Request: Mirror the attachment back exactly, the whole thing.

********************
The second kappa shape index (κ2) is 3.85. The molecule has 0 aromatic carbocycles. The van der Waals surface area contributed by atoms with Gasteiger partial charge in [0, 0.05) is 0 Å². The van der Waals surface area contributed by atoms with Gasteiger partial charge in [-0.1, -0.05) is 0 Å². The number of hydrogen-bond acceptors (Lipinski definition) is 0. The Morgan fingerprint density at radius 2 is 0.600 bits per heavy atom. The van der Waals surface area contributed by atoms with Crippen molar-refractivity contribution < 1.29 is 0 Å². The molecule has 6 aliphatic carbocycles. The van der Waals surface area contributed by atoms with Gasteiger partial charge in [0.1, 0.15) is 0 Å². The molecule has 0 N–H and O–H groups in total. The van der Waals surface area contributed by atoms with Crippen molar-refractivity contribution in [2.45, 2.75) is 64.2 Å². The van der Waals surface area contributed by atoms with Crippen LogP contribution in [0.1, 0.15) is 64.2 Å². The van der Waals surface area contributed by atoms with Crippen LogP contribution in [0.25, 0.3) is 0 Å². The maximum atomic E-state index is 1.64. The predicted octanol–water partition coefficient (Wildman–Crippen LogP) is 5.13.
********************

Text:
The second kappa shape index (κ2) is 3.85. The molecule has 0 aromatic carbocycles. The van der Waals surface area contributed by atoms with Gasteiger partial charge in [0, 0.05) is 0 Å². The van der Waals surface area contributed by atoms with Gasteiger partial charge in [-0.1, -0.05) is 0 Å². The number of hydrogen-bond acceptors (Lipinski definition) is 0. The Morgan fingerprint density at radius 2 is 0.600 bits per heavy atom. The van der Waals surface area contributed by atoms with Crippen molar-refractivity contribution < 1.29 is 0 Å². The molecule has 6 aliphatic carbocycles. The van der Waals surface area contributed by atoms with Gasteiger partial charge in [0.1, 0.15) is 0 Å². The molecule has 0 N–H and O–H groups in total. The van der Waals surface area contributed by atoms with Crippen molar-refractivity contribution in [2.45, 2.75) is 64.2 Å². The van der Waals surface area contributed by atoms with Crippen LogP contribution in [0.1, 0.15) is 64.2 Å². The van der Waals surface area contributed by atoms with Crippen LogP contribution in [0.25, 0.3) is 0 Å². The maximum atomic E-state index is 1.64. The predicted octanol–water partition coefficient (Wildman–Crippen LogP) is 5.13.